The Justice Department announced charges against two Iranian hackers allegedly behind ransomware attacks in major cities like Atlanta, San Diego, Colorado and Newark.
The alleged attackers, Faramarz Shahi Savandi, 34, and Mohammad Mehdi Shah Mansouri, 27, caused more than $30 million in damages using the SamSam ransomware on over 200 victims, prosecutors said at a press conference on Wednesday.
Ransomware attacks infect computers and hold them hostage unless victims pay the hackers to release their machines. The WannaCry ransomware attack ensnared computers around the world in 2017, after North Korean hackers attacked computers in hospitals, universities and banks.
The Iranian hackers are not tied to any governments, as Brian Benczkowski, the Justice Department’s criminal division head, said this was the first criminal indictment against hackers “deploying a for-profit ransomware.”
The ransomware netted the two more than $6 million in bitcoin payments, Deputy Attorney General Rod Rosenstein said.
“Many of the victims were public agencies with missions that involve saving lives and performing other critical functions for the American people,” he said.
According to court documents, Savandi and Mansouri specifically targeted critical infrastructure like hospitals and city systems to extort as much money as possible. The alleged attackers researched for vulnerabilities thoroughly, US attorney Craig Carpenito said.
“Money is not their sole objective. They’re seeking to harm our institutions and our critical infrastructure,” Carpenito said. “They’re trying to impact our way of life.”
The hackers would target institutions that would be hurt the most by being locked out of their systems, the prosecutor said.
Along with Atlanta, victims included the city of Newark, New Jersey, Colorado’s Department of Transportation, the Unviersity of Calgary in Canada, and hospitals in Los Angeles, Kansas, North Carolina, Maryland, Nebraska and Chicago.
The ransomware attack on Atlanta’s computers targeted critical systems, making it impossible for the city to pay bills online or access electronic court documents from March to June this year. The city’s officials refused to pay the ransomware, and the recovery effort was estimated to cost $17 million.
Atlanta wasn’t alone, as the Port of San Diego suffered an attack in September, limiting access to park permits, public records and business services.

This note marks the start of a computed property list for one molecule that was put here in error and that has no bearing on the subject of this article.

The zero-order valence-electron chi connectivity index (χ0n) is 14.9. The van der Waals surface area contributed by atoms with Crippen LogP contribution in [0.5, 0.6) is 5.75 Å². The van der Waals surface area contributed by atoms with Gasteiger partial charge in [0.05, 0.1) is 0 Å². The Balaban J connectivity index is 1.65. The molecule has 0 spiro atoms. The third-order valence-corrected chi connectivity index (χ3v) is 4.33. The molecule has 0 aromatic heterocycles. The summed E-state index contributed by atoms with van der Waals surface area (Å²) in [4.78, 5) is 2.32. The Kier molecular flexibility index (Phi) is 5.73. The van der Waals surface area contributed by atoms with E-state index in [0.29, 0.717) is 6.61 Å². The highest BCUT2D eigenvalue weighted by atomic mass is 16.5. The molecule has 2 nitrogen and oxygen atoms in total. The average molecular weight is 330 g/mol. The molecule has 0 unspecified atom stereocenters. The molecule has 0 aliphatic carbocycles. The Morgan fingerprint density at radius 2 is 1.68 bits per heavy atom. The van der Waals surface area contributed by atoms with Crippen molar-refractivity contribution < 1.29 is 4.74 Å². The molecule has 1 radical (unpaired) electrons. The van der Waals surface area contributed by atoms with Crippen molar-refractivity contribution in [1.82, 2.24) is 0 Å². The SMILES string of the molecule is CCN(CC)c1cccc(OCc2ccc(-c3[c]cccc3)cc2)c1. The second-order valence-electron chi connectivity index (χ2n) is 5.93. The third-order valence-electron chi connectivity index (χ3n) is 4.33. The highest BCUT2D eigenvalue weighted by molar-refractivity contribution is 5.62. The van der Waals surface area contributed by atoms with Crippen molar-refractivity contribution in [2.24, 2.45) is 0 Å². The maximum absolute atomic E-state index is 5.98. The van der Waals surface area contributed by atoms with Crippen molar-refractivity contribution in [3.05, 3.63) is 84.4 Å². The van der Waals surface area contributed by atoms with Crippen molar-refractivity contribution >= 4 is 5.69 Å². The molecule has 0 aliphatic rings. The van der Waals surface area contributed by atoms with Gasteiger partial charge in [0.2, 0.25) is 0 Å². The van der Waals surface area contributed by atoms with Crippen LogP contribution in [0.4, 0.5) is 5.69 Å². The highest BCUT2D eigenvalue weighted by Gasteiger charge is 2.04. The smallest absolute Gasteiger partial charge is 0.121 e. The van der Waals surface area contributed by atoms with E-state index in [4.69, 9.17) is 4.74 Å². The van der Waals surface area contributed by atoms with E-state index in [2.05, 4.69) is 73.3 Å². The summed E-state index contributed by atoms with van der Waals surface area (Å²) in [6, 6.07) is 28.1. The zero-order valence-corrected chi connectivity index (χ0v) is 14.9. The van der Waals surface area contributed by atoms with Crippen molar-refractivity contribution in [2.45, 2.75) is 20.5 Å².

While the attacks hit more than 200 victims, 34 victims alone amounted to $30 million in damages, Carpenito said.
According to the indictment, the Iranian hackers created the SamSam ransomware first in December 2015, and carried out attacks as recent as September this year.
The SamSam ransomware infiltrates computer networks and spreads across devices. The malware takes over administrators’ rights and then encrypts servers and files, demanding victims pay up to regain control.
They would search for vulnerabilities through scans online, and attack outside of business hours to cause as much damage as possible, prosecutors said.
The Treasury Department also announced actions against Ali Khorashadizadeh and Mohammad Ghorbaniyan, two Iranians who allegedly helped exchange the paid bitcoin ransoms into Iranian currency. The bitcoin wallets that the alleged hackers used had more than 7,000 transactions, the agency said.
“Treasury is targeting digital currency exchangers who have enabled Iranian cyber actors to profit from extorting digital ransom payments from their victims,” Sigal Mandelker, Treasury Under Secretary for Terrorism and Financial Intelligence, said in a statement.
Savandi and Mansouri are charged with conspiracy to commit wire fraud, and intentional damage to a protected computer. While Iran does not extradite to the US — as the alleged hackers behind cyberattacks on HBO are also from Iran — the Justice Department said the two alleged hackers are now “fugitives from American justice.”
“By calling out those who threaten American systems, we expose criminals who hide behind their computer and launch attacks that threaten our public safety and national security,” the FBI’s executive assistant director Amy Hess said.
You can read the full indictment here:
Originally published at 8:34 a.m. PT.
Updated at 8:47 a.m.: To include statements from the Treasury Department.